For Engineering 1st year engineering Student....!!!.
Text of BARRIERS OF EFFECTIVE COMMUNICATION
Government Engineering College,Valsad Created By :-Tejash Patel
BRANCH : - MECHANICAL Div :- B
There are many barriers to communication and these may occur at
any stage in the communication process. Barriers may lead to your
message becoming distorted and you therefore risk wasting both time
and/or money by causing confusion and misunderstanding. Effective
communication involves overcoming these barriers and conveying a
clear and concise message.
BARRIERS OF EFFECTIVE COMMUNICATION There are many reasons why
interpersonal communications may fail. In many communications, the
message (what is said) may not be received exactly the way the
sender intended. It is, therefore, important that the communicator
seeks feedback to check that their message is clearly understood.
The skills of Active Listening, Clarification and Reflection may
help but the skilled communicator also needs to be aware of the
barriers to effective communication and how to avoid or overcome
The use of jargon: Over-complicated, unfamiliar and/or
technical terms. Emotional barriers and taboos: Some people may
find it difficult to express their emotions and some topics may be
completely 'off-limits' or taboo. Lack of attention, interest,
distractions, or irrelevance to the receiver.
Differences in perception and viewpoint. Physical disabilities
such as hearing problems or speech difficulties. Physical barriers
to non-verbal communication. Not being able to see the non- verbal
cues, gestures, posture and general body language can make
communication less effective. Language differences and the
difficulty in understanding unfamiliar accents.
Expectations and prejudices which may lead to false assumptions
or stereotyping. People often hear what they expect to hear rather
than what is actually said and jump to incorrect conclusions.
Cultural differences. The norms of social interaction vary greatly
in different cultures, as do the way in which emotions are
expressed. For example, the concept of personal space varies
between cultures and between different social settings.
LANGUAGE BARRIERS: Clearly, language and linguistic ability may
act as a barrier to communication. However, even when communicating
in the same language, the terminology used in a message may act as
a barrier if it is not fully understood by the receiver(s). For
example, a message that includes a lot of specialist jargon and
abbreviations will not be understood by a receiver who is not
familiar with the terminology used. Regional colloquialisms and
expressions may be misinterpreted or even considered
PHYSIOLOGICAL BARRIERS: Physiological barriers may result from
the receivers physical state: for example, a receiver with reduced
hearing may not grasp to entirety of a spoken conversation
especially if there is significant background noise.
PHYSICAL BARRIERS: An example of a physical barrier to
communication is geographic distance between the sender and
receiver(s). Communication is generally easier over shorter
distances as more communication channels are available and less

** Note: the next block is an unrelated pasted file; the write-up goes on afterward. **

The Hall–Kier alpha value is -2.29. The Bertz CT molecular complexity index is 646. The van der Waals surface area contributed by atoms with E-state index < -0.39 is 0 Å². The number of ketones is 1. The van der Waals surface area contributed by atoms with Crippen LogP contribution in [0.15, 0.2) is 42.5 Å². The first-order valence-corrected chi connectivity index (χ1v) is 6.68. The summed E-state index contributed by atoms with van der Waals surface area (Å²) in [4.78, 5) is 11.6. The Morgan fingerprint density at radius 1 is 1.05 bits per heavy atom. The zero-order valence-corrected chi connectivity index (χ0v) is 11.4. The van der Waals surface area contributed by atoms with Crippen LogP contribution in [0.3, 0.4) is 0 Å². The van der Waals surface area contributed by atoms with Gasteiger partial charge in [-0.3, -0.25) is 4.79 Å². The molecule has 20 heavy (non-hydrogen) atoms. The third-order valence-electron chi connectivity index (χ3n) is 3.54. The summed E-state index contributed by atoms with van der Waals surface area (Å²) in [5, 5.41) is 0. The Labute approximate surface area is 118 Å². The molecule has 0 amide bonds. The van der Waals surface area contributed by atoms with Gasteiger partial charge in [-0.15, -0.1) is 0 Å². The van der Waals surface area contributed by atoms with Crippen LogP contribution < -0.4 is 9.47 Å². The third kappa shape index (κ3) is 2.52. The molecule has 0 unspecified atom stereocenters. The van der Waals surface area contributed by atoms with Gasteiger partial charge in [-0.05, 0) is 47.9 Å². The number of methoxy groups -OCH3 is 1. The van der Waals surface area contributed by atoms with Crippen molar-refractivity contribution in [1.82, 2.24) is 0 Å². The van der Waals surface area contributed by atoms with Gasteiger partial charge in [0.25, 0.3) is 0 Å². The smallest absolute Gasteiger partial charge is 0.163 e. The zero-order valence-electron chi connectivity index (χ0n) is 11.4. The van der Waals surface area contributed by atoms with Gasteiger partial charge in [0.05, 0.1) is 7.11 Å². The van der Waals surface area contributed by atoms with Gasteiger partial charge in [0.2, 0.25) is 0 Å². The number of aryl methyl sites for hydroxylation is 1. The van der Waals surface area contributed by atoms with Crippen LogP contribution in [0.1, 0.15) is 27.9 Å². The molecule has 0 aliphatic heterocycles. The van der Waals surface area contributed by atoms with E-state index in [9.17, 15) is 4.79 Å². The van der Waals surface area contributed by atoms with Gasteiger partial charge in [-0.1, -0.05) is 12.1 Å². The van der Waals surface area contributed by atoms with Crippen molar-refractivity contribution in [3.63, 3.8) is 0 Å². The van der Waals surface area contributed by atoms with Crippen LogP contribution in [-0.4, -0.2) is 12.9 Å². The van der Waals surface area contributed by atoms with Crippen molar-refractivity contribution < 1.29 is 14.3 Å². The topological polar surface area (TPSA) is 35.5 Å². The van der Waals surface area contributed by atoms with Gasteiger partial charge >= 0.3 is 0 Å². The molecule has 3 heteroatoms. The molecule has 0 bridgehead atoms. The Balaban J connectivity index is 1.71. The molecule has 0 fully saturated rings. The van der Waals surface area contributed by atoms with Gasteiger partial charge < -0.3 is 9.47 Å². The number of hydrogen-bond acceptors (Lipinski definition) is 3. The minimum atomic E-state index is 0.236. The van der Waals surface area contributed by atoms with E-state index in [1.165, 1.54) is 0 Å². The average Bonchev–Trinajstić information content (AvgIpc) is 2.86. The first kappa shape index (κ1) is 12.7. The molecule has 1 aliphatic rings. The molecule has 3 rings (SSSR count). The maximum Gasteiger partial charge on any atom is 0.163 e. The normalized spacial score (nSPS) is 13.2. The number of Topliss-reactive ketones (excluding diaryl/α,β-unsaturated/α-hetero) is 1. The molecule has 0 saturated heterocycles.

technology is required.
Although modern technology often serves to reduce the impact of
physical barriers, the advantages and disadvantages of each
communication channel should be understood so that an appropriate
channel can be used to overcome the physical barriers.
SYSTEMATIC BARRIERS: Systematic barriers to communication may
exist in structures and organisations where there are inefficient
or inappropriate information systems and communication channels, or
where there is a lack of understanding of the roles and
responsibilities for communication. In such organisations,
individuals may be unclear of their role in the communication
process and therefore not know what is expected of them.
Attitudinal Barriers: Attitudinal barriers are behaviours or
perceptions that prevent people from communicating effectively.
Attitudinal barriers to communication may result from personality
conflicts, poor management, resistance to change or a lack of
motivation. Effective receivers of messages should attempt to
overcome their own attitudinal barriers to facilitate effective
Physical barriers- try to use face-to-face communication
frequently Perceptual barriers- recognize we have different values
and try to recognize where the person is speaking from Emotional
barriers- try to build trust
Cultural barriers- recognize differences in meaning, pacing,
volume and gesture, space, and touch Language barriers- learn more
about different cultures, relax, try to find a place where there
are not many additional stimuli to take away from the exchange of
messages - ask what people need in order to communicate most
effectively - Solicit feedback
Listening We were given two ears but only one mouth, because
listening is twice as hard as talking." How to listen: - Attending
- Paraphrasing - Clarifying - Perception checking Make active
listening a habit (it takes 21 days to turn something into a
Noise in the channel Noise interferes greatly in the
transmission of signals. Noise is any unwanted signal which acts as
a hindrance in the flow of communication it is not necessarily
limited to cacophony , but can also occur in visual, audio-visual,
written , physical, or psychological forms. All these forms of
noise communicate extraneous matter which may allay the receivers
interest in the message, even irritate him. Technical or physical
noise refers to the din of machines, the blare of music from a
stereo, or other such sounds which make the task of the listener
difficult. Human noise can be experienced when, for instance,
employees gather for a meeting and a member arrives late
distracting everybodys attention.